The Council consisted of fifteen members, viz.: the Governor-in-Chief Simpson, the Local Governor Christie, the Roman Catholic Bishop, two Church of England clergymen, three retired Hudson's Bay Company officers, the leading doctor of the Colony, Sheriff Ross, Coroner McCallum, and three leading business men, viz.: Pritchard, Logan and McDermott. It is noticeable that though the French element numbered about one-half of the people, that only one Councillor besides the Bishop was given them, and this was Cuthbert Grant, now settled down from the period of his Bois-brulés impulsiveness to be the Warden of the Plains, with an influence over the Metis, that can only be described as magical.

Judged by the methods of representative government the Council was rather a burlesque.

Sheriff Alexander Ross, though a member of the Council, says: "To guard against foolish and oppressive acts, the sooner the people have a share in their own affairs the better. It is only fair that those that have to obey the laws should have a voice in making them."

Hon. Donald Gunn, who was not on the Council, says: "The majority of the Council thus appointed were, no doubt, the wealthiest men in the Colony and generally well-informed, and yet their appointment was far from being acceptable to the people who knew that they were either sinecurists or salaried servants of the Hudson's Bay Company, and consequently were not the fittest men to legislate for people who retained some faint recollection of the manner in which the popular branch of the legislature in their native land was appointed, and who never ceased to inveigh against the arbitrary manner in which the Governor-in-chief chose the legislators."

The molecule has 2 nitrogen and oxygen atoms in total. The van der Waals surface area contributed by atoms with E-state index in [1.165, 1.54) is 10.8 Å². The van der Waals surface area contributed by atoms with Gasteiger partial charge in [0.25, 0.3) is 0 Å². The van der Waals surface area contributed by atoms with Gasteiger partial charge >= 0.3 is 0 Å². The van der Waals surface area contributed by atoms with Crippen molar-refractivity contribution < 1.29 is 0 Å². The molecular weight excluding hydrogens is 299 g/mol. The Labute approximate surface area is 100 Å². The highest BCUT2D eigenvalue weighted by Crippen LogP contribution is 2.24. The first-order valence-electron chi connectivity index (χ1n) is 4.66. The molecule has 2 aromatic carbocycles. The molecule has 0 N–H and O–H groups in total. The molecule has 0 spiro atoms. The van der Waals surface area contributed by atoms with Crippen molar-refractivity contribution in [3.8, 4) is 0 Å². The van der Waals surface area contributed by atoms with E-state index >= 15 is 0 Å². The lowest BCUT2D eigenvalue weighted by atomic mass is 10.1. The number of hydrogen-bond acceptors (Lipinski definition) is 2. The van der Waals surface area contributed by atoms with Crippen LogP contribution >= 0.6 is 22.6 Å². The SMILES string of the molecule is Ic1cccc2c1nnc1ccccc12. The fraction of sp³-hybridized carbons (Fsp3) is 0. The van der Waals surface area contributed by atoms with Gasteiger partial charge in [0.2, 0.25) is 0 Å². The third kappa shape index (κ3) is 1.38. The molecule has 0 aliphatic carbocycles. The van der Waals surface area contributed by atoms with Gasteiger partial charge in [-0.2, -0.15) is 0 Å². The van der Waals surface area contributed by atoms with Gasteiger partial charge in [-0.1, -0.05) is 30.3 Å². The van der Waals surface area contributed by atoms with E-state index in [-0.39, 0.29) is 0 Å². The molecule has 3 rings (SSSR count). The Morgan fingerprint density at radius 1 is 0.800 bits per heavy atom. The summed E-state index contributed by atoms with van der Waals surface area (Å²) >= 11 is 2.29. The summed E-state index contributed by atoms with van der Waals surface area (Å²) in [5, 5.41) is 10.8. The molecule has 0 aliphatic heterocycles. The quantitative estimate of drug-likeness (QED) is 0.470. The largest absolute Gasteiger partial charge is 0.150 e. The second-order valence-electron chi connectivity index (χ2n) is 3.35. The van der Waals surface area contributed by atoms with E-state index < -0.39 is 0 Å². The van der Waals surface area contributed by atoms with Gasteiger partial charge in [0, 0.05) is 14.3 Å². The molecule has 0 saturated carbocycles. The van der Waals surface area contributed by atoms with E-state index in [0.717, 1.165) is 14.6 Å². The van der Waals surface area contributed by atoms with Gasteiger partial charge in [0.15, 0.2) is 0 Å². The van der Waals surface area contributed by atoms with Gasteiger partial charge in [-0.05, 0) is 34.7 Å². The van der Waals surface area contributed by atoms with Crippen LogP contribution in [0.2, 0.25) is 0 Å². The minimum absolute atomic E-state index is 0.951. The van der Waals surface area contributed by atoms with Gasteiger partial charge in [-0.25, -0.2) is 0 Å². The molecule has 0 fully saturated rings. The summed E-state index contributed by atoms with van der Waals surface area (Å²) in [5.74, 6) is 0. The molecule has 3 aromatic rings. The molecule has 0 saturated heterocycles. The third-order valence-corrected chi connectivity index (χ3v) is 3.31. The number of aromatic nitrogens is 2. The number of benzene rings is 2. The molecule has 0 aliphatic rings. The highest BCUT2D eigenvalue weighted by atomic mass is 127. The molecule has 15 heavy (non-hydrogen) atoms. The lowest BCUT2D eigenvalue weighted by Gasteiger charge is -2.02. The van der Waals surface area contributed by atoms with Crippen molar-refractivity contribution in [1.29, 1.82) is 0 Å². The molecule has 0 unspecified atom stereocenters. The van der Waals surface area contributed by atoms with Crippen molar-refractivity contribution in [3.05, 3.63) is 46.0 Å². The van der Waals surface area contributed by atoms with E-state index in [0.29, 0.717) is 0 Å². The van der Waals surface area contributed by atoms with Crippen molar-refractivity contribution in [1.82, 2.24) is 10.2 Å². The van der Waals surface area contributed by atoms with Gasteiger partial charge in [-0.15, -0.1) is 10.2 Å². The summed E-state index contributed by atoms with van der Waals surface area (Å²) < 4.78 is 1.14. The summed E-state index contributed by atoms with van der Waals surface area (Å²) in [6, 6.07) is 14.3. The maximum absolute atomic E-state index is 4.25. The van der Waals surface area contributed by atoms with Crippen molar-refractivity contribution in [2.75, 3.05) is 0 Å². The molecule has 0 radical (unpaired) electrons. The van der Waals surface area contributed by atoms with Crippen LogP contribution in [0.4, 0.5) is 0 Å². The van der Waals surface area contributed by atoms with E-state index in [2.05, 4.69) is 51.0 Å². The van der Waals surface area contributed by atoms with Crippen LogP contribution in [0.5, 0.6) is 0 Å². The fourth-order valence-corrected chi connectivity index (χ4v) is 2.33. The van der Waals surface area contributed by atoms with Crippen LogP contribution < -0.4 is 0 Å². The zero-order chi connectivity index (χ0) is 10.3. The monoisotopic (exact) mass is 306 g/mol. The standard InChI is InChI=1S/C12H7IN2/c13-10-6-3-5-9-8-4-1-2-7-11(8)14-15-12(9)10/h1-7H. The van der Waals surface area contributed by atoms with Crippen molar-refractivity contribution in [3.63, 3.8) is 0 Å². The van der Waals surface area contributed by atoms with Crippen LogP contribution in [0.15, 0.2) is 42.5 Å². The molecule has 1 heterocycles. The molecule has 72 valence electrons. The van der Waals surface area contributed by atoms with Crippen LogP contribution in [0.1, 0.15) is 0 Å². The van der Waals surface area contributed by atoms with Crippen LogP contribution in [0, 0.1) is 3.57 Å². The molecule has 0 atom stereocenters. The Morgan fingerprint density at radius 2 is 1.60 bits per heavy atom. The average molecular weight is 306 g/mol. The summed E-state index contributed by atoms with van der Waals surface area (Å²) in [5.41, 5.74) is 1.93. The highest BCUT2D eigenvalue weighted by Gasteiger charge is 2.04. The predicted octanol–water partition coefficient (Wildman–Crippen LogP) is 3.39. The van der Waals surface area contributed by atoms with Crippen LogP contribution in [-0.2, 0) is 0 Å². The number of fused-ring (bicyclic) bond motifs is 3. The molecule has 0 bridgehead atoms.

Notwithstanding the writer's perfect sympathy with both of these opinions, it is but fair to state that the Council of Assiniboia did in ordinary times do many things which were most beneficial and helpful to the Red River Community.

Its most distressing failures were in those things which are very essential. (1) Being a compromise body it had no power of progressive development, and in the whole generation of its existence it did practically nothing to advance the public, intellectual, or moral interests of the people. (2) Perhaps its most serious breakdown took place, as we shall see, in the failure of its judicial system. Executive power it had none, as seen in the cases where jail-delivery took place again and again by the friends of the prisoners boldly extricating whom they would. (3) But most alarming and miserable was its failure to act in its moribund days, when it allowed, as we shall see, a mob to seize Fort Garry and bring in an era of disorder which made every self-respecting British subject blush with shame.

South and East Faces
South and East Faces, 1840 From sketch by wife of Governor Finlayson.

East Face In 1882, When Fort Was Dismantled
East Face In 1882, When Fort Was Dismantled
(From painting in author's possession.)
x Spot where Scott was Executed.